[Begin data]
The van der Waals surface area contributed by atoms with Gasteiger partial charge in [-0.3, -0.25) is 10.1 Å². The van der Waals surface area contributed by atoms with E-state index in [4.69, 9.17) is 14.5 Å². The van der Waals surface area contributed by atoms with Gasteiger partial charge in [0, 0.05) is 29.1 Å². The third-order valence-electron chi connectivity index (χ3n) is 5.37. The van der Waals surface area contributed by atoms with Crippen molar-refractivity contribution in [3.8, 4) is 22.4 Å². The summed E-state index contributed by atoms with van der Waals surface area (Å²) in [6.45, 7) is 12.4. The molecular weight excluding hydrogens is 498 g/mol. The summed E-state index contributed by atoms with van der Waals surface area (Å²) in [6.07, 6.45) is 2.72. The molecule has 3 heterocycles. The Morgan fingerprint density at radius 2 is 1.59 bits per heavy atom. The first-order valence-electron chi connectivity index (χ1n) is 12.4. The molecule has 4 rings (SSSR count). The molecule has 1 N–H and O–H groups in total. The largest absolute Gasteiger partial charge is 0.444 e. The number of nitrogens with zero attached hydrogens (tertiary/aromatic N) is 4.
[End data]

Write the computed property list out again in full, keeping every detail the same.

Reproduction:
The van der Waals surface area contributed by atoms with Gasteiger partial charge in [-0.3, -0.25) is 10.1 Å². The van der Waals surface area contributed by atoms with E-state index in [4.69, 9.17) is 14.5 Å². The van der Waals surface area contributed by atoms with Gasteiger partial charge in [0, 0.05) is 29.1 Å². The third-order valence-electron chi connectivity index (χ3n) is 5.37. The van der Waals surface area contributed by atoms with Crippen molar-refractivity contribution in [3.8, 4) is 22.4 Å². The summed E-state index contributed by atoms with van der Waals surface area (Å²) in [6.45, 7) is 12.4. The molecular weight excluding hydrogens is 498 g/mol. The summed E-state index contributed by atoms with van der Waals surface area (Å²) in [6.07, 6.45) is 2.72. The molecule has 3 heterocycles. The Morgan fingerprint density at radius 2 is 1.59 bits per heavy atom. The first-order valence-electron chi connectivity index (χ1n) is 12.4. The molecule has 4 rings (SSSR count). The molecule has 1 N–H and O–H groups in total. The largest absolute Gasteiger partial charge is 0.444 e. The number of nitrogens with zero attached hydrogens (tertiary/aromatic N) is 4.